A dispute on federal funding for abortions and restraining an environmental agency's actions may be the insurmountable sticking points that trigger a government shutdown as lawmakers struggle to reach a deal to fund the government for the rest of the fiscal year.
Lawmakers are attempting to pass a six-month budget extension by April 8. Failing to do so will put about 800,000 federal employees on temporary leave until funding is secured. After three meetings between President Barack Obama, Senate Democrats and House Republicans, no deal has been reached.
Lawmakers agreed late Wednesday that 'some progress' had been made in talks but the rhetoric hardened on Wednesday. Lawmakers will meet for the fourth time with President Obama on Thursday night.
Meanwhile the Republican-controlled House passed a separate one week extension that would fund the military for six months while making $12 billion in cuts, a measure Obama has threatened to veto if the Democratic Party-controlled Senate passes, saying a solution on the entire budget must be passed.
Secretary of Defense Robert Gates said Thursday that if there is a shutdown, soldiers would receive half a their paycheck on April 8. If the shutdown extends from the 15th of the month to the 30th, soldiers would not receive a check. Eventually it would be repaid once there was an agreement.
This debate used to be about saving money. That is no longer the case, Senate Majority Harry Reid D-NV said on Tuesday in prepared remarks about the ongoing negotiations.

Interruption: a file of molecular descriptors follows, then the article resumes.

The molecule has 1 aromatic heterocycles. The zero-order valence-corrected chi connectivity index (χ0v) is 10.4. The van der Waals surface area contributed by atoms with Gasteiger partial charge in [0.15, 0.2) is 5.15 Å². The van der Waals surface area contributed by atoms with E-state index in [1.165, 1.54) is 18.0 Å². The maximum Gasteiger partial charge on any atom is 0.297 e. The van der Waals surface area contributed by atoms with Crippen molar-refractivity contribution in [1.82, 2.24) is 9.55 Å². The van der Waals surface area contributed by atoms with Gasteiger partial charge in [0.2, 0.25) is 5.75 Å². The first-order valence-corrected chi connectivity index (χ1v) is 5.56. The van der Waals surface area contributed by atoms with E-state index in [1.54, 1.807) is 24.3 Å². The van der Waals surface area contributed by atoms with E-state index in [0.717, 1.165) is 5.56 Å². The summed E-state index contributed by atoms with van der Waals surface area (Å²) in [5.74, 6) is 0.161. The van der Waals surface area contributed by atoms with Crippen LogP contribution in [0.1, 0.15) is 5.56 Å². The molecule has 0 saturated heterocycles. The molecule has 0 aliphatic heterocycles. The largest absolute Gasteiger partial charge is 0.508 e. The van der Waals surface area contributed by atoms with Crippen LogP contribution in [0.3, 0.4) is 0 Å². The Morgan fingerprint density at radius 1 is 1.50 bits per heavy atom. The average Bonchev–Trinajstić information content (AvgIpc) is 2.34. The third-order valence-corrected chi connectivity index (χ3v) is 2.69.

The Tea Party is trying to push its extreme social agenda - issues that have nothing to do with funding the government, Reid said.
We are very close on the cuts and how we make them, he said. [T]he only things - holding up an agreement are women's health and clean air.
Earlier in the day House Speaker John Boehner, R-OH, said it was common practice in Congress to attach policy riders to budget bills.
It's been a longtime practice of the House and Senate to not only set spending levels but also dictate how that money is to be spent because the Constitution requires us to determine how spending will occur, he said.
Boehner also said that there were a number of issues outstanding, adding that any attempt to narrow this to one or two issues would not be accurate.
In an interview on Good Morning America on Thursday, Boehner said there was no daylight between him and the Tea Party
What they want is, they want us to cut spending. They want us to deal with this crushing debt that's going to crush the future for our kids and grandkids. There's no daylight there, he said.